July 12, 2009

So, I Placed the ‘Help Wanted’ Ad, Now What?

By Paul Bieber

You finally did it, you placed the ad. You are upgrading your workforce. You are expanding, you are going to be ready when the business turns strong.

Well, almost ready. Now you have to select the candidates you want to meet, finding the one or two that will fit into your organization and help to improve it.

Create the selection and interview process that fits the candidates for the job, or how do you get the right people to interview? If the job is for a glazier in the shop or the field, take phone calls as the first contact. Set the time of the phone calls between 6:00 and 8:00 in the morning, or between 5:00 and 7:00 in the afternoon. Plan on spending a couple of days taking these calls.

You can always say in your ad to call at these hours, or fax a resume, but most mechanics won’t have resumes. Plan no more than four or five minutes on that initial phone call. Prepare a one minute summary of your job opportunity and your company. Something like this: “We are an all-round glass and glazing company, on the north side of town. Our regular hours are from 7:00 am to 3:30 pm, but occasionally we do require overtime or a Saturday. We offer an hourly salary and pay 80% of your medical and dental insurance. We don’t require you to have your own tools. We do pre-employment drug and alcohol testing, and check your driver’s license.” “Now, let me ask you a couple of questions.”

This is where you let the person on the phone do the talking. “What is your experience in commercial glazing?”, or “How long have you been a glazier, and where?” “Why are you looking for a job now?” “Tell me about your current/last job and why you are no longer there.” “What was your hourly rate at your current/last job?” “What benefits did your receive?” Where possible, ask questions, ask them with an open-ended style, for instance—“Tell me about your last job,” compared to “What did you do most at your last job?” By the way, you will usually gain valuable info on your competitor’s pay scale an benefits offered!

Pick one or two questions. Then let the candidate speak for a minute or two. Do they sound coherent? Are they respectful of the last/current job? Are they looking for a permanent job, or just another stepping stone? Do they make more money now than you are offering? (often times, this will end the phone call)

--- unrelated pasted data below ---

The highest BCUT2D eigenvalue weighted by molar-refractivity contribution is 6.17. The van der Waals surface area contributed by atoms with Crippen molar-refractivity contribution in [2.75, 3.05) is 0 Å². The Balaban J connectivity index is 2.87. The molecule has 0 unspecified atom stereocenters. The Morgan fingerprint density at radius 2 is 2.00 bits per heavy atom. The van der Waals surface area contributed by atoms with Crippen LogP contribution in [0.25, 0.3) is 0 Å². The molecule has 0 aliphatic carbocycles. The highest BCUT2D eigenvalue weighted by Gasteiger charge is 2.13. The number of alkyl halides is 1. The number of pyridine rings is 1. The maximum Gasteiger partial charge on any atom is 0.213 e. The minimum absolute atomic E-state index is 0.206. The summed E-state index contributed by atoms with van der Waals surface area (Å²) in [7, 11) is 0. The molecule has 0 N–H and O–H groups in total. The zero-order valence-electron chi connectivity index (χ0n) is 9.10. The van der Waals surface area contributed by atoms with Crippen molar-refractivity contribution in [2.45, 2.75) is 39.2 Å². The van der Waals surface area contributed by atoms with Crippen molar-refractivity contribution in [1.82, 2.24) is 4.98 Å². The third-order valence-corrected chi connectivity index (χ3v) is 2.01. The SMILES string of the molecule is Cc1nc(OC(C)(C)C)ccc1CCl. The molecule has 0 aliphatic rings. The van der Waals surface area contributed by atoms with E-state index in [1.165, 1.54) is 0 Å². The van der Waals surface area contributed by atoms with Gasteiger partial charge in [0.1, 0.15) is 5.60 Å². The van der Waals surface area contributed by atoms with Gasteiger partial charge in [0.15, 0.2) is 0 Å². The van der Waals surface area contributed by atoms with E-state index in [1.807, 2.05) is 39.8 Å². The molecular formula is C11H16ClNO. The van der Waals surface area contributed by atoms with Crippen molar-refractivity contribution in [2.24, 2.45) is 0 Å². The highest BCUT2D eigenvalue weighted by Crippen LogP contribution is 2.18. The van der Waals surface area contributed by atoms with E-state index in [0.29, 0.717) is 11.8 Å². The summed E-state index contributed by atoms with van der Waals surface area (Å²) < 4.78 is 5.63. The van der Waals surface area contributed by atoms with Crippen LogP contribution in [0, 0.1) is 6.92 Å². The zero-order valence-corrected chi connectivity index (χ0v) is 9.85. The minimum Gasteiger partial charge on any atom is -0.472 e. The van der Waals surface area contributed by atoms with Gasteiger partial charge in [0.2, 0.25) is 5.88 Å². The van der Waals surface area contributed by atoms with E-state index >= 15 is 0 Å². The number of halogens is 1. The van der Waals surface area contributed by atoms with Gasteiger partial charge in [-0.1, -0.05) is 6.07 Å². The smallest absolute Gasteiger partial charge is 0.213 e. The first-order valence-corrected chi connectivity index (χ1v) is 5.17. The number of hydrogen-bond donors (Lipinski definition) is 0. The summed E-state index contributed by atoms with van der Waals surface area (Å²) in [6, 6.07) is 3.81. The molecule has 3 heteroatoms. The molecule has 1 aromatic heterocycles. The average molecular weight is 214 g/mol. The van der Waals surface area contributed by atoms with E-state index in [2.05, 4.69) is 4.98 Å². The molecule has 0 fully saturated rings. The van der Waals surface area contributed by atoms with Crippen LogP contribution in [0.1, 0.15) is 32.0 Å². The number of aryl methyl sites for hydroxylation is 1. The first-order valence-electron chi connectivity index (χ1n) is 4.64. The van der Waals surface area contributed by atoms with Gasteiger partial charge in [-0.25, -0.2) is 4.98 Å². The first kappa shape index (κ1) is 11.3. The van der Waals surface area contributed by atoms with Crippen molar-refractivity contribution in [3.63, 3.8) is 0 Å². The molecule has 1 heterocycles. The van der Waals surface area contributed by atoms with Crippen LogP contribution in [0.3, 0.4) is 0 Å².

You might want to ask one technical question about the glazing systems you use. “How many hinges would you put on a 32″ x 72″ shower door?”, or “How do you drill a hole in laminated glass?” After all, you do want to make sure that are a glass mechanic.

It’s OK to let the conversation stop for a few seconds. You don’t have to keep talking. See if the person picks up the ball with a question about your company. You probably place a higher value on glass skills, but you need a person that will be able to get along and communicate with other employees and your customers.

What if the applicant is not conversant in English? If you are in a multi-lingual area of the country, really try to have a person available in your shop who speaks the other language during your phone-in periods. If your current employees are bi-lingual, or even primarily non-English speakers, this has to be part of your phone program. It would be nice if everyone spoke English, but it just isn’t going to happen. You may have your political opinions, but if you let them interfere with running your business, you will loose out in the long run.

The initial phone interview for a glass worker should be no more than four or five minutes. If the person is worth talking to further, schedule an in-person interview. If the candidate was making 20% or more than you can offer, let it go. If their commute is beyond a reasonable distance (have this amount of time set in your mind), then pass. When gas prices go up, you will be hit for a raise.

So, you like someone from the phone…set an appointment right then. If you are not sure, you don’t have to make up your mind right now. Make notes on each phone call, placing some people in the “I’m going to think about category”. If you are sure the person doesn’t fit, thank them for their time and tell them you will try to call them back once your firm up your interviewing schedule.

At the end of the calling period, usually two or three days after the ad runs, you should look back at the ‘maybe’ pile. If someone still sticks out in your mind, call them to set up an interview.

Some owners ask every one to come in and fill out an application, and then create a call-back list. This limits you to people who are not working now, or just happen to be free during your walk-in hours. You think by getting a look at them and how will they fill out a form you are getting a leg up on the interview process. You are…but only on the lower half of the employment pool. The upper half, those currently working, usually can’t stop in during business hours to fill out an app!

Next week we’ll discuss the initial contact for office and admin jobs, and follow that with some interviewing techniques and tips in the weeks to come.